The research was done by a team of scientists at Northwestern University in the United States.
“It’s like a Trojan horse,” says Northwestern University’s Nathan Gianneschi, who led the research. “It looks like a nice little fatty acid, so the tumor’s receptors see it and invite it in. Then the drug starts getting metabolized and kills the tumor cells.”
How will this new treatment work exactly?
To develop the targeting system, the scientists developed a fatty acid with two binding sites with each having the capability of attaching to chemotherapeutic drugs. The fatty acid and its hitchhiking drugs are then hidden within the human serum albumin (HSA), which carries molecules throughout the body, and tricks the tumor into allowing the drug inside the cancer cells. This “trick”, according to the scientists, will be made possible as the body’s cellular receptors identify the fats and proteins delivered by the HSA and will hence let them in.
The hungry cancer cells consume the nutrients much faster than normal cells. Once the cancer cells metabolize the hidden drug, it activates and kills them.
“It’s like the fatty acid has a hand on both ends: one can grab onto the drug and one can grab onto proteins,” Gianneschi said. “The idea is to disguise drugs as fats so that they get into cells and the body is happy to transport them around.”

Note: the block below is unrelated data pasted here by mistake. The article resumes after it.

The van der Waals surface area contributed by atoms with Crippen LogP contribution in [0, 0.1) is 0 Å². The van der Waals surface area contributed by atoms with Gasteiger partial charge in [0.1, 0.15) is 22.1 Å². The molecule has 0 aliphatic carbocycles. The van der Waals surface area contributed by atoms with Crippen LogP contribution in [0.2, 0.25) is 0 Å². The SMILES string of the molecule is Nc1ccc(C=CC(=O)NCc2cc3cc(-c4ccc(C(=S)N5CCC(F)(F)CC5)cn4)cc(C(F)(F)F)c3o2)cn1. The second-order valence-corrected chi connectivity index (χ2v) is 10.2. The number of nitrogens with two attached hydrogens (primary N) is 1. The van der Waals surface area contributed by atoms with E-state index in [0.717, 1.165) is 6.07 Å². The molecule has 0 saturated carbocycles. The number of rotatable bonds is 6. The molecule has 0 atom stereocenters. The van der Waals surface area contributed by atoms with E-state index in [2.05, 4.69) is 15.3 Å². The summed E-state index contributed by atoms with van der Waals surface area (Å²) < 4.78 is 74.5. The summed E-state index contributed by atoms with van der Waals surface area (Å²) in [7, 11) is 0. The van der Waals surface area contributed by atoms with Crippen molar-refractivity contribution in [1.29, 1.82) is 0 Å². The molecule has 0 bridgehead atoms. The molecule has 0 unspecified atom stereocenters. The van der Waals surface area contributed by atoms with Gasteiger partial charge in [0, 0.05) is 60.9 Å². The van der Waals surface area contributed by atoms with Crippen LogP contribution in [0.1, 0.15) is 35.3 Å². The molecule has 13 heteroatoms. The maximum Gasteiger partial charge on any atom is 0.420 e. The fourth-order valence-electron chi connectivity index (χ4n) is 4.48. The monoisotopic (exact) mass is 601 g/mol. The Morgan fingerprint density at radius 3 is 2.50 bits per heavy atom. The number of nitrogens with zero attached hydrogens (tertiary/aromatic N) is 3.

The researchers used the drug delivery system to carry paclitaxel, a common, FDA-approved chemotherapy drug, into tumors in a small animal model. The drug, disguised as fat, entered the tumors and “completely destroyed” three types of cancer: bone, pancreatic, and colon.
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Furthermore, the team found that they could deliver 20 times the typical dose of paclitaxel with their system, in comparison to two other paclitaxel-based drugs. Despite the high dose, however, the drug system developed by the Northwestern University scientists was 17 times safer.
The new treatment could bring much relief to cancer patients
As we mentioned above, common anticancer drugs generally have horrible side effects. This new “Trojan Horse” chemotherapy drug delivery system could be a boon in that regard to cancer patients as it promises to reduce the adverse reactions of cancer patients.
“Our goal is to increase the amount that gets into a tumor versus into other cells and tissues. That allows us to dose at much higher quantities without side effects, which kills the tumors faster,’ Gianneschi says.
The newly developed system has still a long way to go before it can be officially approved for use. However, the method, despite being in its early stages, does look promising. Right now, we don't know for sure when this treatment will pursue clinical trials but it does offer hope for a better form of cancer treatment in the future.
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